Midway through the remodeling, Randolph decided that one portion of the multi-service business needed to be completed so it could start generating revenue. “We decided to go ahead and focus on one side of it and get it done and making money. … We were able to get the Laundromat open and leave it open while we over on the other side getting the remodeling done for the tanning and the Internet (kiosks).”

Equipment and remodeling for the “Internet/tanning/fax/copy” area cost approximately $10,000, according to Randolph.

The 1,000-square-foot laundry is equipped with five top loaders, two 20-pound front loaders, five dryers and a stack dryer. She plans to add a triple loader later this year. There are soda and candy venders, plus she plans to add a soap vender soon.

Randolph spends about 45 hours a week at The Service Station during the summer, 30 hours a week while classes are in session. The laundry is attended only when the two-bed tanning salon is open, and a couple of family members step in to manage the business if she has a scheduling conflict.

The laundry is open from 6:30 a.m. to 10 p.m. Monday through Friday, and 9 a.m. to 10 p.m. Saturday and Sunday. The tanning salon is open 3-10 p.m. Monday through Thursday and noon to 6 p.m. Friday and Saturday.

It’s not unusual to see folks come in do their laundry and then surf the Internet or take care of some business work while their clothes are washing and drying, Randolph says.

The tanning beds—one a stand-up booth, the other traditional—are generating about as much revenue as the laundry, Randolph says. And she’s looking to add a spray tan booth in the future.

You have to give an extra profit center at least a year to see if it’s worth keeping, she believes. “It would have to make enough that it wouldn’t be more lucrative to put something else there. And there are some things than are much of a pain than others to maintain. If something were a lot of trouble and it’s not bringing in that much extra profit, I would probably look for something else.”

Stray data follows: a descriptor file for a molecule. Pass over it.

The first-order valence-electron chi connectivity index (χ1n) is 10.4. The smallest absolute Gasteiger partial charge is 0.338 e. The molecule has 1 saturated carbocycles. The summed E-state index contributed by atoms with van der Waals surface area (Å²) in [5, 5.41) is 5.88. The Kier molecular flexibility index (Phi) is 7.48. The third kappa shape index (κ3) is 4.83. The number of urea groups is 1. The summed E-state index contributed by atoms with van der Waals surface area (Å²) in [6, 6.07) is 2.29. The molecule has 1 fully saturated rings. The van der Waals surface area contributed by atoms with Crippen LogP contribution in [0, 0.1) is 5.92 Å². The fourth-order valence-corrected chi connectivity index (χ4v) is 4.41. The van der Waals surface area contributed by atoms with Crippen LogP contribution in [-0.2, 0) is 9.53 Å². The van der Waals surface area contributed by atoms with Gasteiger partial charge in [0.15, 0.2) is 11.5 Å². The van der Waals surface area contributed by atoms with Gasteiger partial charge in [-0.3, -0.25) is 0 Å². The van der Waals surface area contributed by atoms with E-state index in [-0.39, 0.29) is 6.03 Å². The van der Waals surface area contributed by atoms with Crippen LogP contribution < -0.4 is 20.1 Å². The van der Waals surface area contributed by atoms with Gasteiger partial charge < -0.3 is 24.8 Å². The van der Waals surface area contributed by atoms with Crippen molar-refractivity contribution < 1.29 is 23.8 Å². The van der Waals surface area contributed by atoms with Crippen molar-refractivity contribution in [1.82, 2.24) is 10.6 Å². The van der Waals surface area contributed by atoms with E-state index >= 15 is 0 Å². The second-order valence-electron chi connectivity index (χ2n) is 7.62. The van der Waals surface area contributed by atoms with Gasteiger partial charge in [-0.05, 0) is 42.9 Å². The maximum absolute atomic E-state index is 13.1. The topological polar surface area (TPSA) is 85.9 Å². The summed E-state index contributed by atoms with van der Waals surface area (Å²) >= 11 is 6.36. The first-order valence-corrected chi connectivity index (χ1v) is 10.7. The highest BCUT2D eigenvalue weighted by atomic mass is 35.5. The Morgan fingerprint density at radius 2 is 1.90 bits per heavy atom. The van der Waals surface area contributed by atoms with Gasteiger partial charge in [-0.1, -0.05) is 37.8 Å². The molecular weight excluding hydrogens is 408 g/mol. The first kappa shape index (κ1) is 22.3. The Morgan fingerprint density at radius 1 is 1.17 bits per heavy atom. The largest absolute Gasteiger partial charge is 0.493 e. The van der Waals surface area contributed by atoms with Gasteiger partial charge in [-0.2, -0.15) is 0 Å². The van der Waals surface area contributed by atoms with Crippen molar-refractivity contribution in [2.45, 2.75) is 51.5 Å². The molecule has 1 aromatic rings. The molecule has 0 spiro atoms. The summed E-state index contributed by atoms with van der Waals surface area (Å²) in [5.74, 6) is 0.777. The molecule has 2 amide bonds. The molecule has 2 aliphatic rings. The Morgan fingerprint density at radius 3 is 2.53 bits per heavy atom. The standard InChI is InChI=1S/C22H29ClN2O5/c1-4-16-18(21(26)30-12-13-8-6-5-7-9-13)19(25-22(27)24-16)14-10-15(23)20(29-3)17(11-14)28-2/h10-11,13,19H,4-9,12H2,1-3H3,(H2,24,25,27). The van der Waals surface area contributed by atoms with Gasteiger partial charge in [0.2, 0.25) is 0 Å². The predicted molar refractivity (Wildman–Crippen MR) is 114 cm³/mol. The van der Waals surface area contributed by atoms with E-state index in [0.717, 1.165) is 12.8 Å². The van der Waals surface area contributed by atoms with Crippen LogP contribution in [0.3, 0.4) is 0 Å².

At the time of Randolph’s interview, The Service Station was set to begin offering drop-off laundry service. And she’s not done thinking about adding other extra profit centers. Randolph is now considering adding either a hairdressing station or a nails station to complement the tanning salon.

“I can’t tell you how many people that see me in the Laundromat and thank me for putting this in here,” she says. “That I have just helped them out so much and made their life so much easier.”

Click here for Part 1!

About the author

Bruce Beggs

American Trade Magazines LLC

Editorial Director, American Trade Magazines LLC

Bruce Beggs is editorial director of American Trade Magazines LLC, including American Coin-Op, American Drycleaner and American Laundry News. He was the editor of American Laundry News from November 1999 to May 2011. Beggs has worked as a newspaper reporter/editor and magazine editor since graduating from Kansas State University in 1986 with a bachelor’s degree in journalism and mass communications. He and his wife, Sandy, have two children.